Responsibility as professional leadership and decision making: Interviews with non-medical Responsible Clinicians

Jennifer Oates, Carole Burrell, Selma Ebrahim, John L. Taylor, Paul Veitch, Toby Brandon

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Responsible Clinicians are professionals who are primarily accountable for the care and treatment of patients detained under the Mental Health Act, 1983 in England and Wales. The role has only been taken up by under 100 nurses and psychologists since 2007. The aim of this study was to explore the experiences of non-medical Responsible Clinicians, to inform our understanding of interprofessional dynamics and professional identity in contemporary mental healthcare.

A qualitative study comprising thematic analysis of interviews with twelve non-medical Responsible Clinicians.

A major theme of ‘Interpretations of responsibility’ emerged, with two sub themes: ‘Responsibility as leadership ‘and ‘Responsibility as decision making’. Taking on the role had implications beyond the care of specific patients. Participants saw themselves as having the power to shape their team and service whilst exercising their authority to make difficult decisions about risk and restrictions.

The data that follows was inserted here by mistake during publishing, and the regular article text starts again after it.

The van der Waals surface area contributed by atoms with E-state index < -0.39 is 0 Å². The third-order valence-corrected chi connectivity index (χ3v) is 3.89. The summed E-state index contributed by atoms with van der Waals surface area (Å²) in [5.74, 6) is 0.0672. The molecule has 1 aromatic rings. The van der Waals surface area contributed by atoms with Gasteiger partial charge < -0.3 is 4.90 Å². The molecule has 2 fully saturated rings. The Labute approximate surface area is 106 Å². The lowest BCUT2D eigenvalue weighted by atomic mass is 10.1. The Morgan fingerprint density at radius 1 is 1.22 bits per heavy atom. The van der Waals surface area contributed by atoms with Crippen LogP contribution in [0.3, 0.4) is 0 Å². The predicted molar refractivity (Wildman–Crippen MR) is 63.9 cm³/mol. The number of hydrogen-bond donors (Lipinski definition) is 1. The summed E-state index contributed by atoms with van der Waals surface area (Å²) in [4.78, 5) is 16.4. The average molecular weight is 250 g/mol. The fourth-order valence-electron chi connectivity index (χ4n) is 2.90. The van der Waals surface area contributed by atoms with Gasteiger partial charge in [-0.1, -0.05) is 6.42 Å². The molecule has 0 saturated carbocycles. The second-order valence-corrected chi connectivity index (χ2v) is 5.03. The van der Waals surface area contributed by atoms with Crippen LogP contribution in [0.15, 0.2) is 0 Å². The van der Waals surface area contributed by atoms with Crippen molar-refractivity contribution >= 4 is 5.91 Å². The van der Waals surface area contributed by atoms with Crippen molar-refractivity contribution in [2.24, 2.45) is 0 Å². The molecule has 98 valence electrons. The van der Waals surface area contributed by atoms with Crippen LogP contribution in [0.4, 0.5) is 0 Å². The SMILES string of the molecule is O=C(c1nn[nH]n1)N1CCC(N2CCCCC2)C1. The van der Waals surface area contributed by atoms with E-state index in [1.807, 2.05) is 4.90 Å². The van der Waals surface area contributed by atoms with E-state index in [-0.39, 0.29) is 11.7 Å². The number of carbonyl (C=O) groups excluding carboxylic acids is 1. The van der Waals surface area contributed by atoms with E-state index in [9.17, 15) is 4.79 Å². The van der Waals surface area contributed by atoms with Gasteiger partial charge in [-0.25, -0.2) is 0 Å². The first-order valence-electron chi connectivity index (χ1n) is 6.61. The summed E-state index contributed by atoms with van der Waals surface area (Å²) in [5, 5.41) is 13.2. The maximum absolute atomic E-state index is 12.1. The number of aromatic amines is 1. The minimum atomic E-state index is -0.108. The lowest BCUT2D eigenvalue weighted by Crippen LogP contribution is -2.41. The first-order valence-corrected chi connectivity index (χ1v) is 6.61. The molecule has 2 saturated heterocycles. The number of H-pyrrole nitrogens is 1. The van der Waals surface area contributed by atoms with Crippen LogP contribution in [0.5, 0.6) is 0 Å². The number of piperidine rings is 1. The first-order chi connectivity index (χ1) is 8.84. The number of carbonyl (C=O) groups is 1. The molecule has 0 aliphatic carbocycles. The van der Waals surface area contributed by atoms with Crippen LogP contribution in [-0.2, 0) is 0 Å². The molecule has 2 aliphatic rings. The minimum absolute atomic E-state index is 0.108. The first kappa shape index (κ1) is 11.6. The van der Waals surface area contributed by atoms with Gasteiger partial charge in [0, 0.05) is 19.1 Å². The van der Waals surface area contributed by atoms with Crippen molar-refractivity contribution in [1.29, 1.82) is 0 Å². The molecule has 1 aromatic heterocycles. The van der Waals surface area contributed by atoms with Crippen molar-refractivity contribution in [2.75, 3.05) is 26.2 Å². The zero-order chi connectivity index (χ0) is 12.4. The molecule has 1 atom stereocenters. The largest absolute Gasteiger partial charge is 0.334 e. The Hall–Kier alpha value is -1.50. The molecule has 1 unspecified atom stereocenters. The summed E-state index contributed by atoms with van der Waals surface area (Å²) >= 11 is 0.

More widespread adoption of the non-medical Responsible Clinician role should not be seen solely as a solution to workforce shortages or lack of opportunities for professional advancement. Consultant nurses and psychologists who take on this role are seising the opportunity to steer service developments more widely, influencing team dynamics and perceptions of accountability.
Original languageEnglish
Article number101575
Number of pages5
JournalInternational Journal of Law and Psychiatry
Early online date16 Jun 2020
Publication statusPublished - 1 Jul 2020


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